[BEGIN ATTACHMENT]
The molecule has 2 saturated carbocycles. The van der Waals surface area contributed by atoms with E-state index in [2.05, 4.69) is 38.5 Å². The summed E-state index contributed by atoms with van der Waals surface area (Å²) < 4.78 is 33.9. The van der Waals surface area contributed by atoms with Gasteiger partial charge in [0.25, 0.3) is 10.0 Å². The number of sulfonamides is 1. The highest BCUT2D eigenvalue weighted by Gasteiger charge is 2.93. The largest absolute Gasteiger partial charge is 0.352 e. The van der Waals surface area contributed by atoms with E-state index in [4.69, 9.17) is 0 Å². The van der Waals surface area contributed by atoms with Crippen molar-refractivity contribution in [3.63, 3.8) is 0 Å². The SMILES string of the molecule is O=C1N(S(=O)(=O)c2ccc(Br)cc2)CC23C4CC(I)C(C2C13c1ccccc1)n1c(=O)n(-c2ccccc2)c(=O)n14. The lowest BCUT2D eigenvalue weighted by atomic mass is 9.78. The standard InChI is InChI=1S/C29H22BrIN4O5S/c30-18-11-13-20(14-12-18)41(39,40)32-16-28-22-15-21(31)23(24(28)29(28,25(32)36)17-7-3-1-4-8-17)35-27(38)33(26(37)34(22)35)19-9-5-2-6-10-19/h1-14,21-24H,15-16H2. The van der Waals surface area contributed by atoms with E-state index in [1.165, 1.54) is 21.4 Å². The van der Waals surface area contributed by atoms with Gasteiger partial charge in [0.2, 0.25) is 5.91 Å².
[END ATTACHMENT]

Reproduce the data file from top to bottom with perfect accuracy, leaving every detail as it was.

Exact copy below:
The molecule has 2 saturated carbocycles. The van der Waals surface area contributed by atoms with E-state index in [2.05, 4.69) is 38.5 Å². The summed E-state index contributed by atoms with van der Waals surface area (Å²) < 4.78 is 33.9. The van der Waals surface area contributed by atoms with Gasteiger partial charge in [0.25, 0.3) is 10.0 Å². The number of sulfonamides is 1. The highest BCUT2D eigenvalue weighted by Gasteiger charge is 2.93. The largest absolute Gasteiger partial charge is 0.352 e. The van der Waals surface area contributed by atoms with E-state index in [4.69, 9.17) is 0 Å². The van der Waals surface area contributed by atoms with Crippen molar-refractivity contribution in [3.63, 3.8) is 0 Å². The SMILES string of the molecule is O=C1N(S(=O)(=O)c2ccc(Br)cc2)CC23C4CC(I)C(C2C13c1ccccc1)n1c(=O)n(-c2ccccc2)c(=O)n14. The lowest BCUT2D eigenvalue weighted by atomic mass is 9.78. The standard InChI is InChI=1S/C29H22BrIN4O5S/c30-18-11-13-20(14-12-18)41(39,40)32-16-28-22-15-21(31)23(24(28)29(28,25(32)36)17-7-3-1-4-8-17)35-27(38)33(26(37)34(22)35)19-9-5-2-6-10-19/h1-14,21-24H,15-16H2. The van der Waals surface area contributed by atoms with E-state index in [1.165, 1.54) is 21.4 Å². The van der Waals surface area contributed by atoms with Gasteiger partial charge in [0.2, 0.25) is 5.91 Å².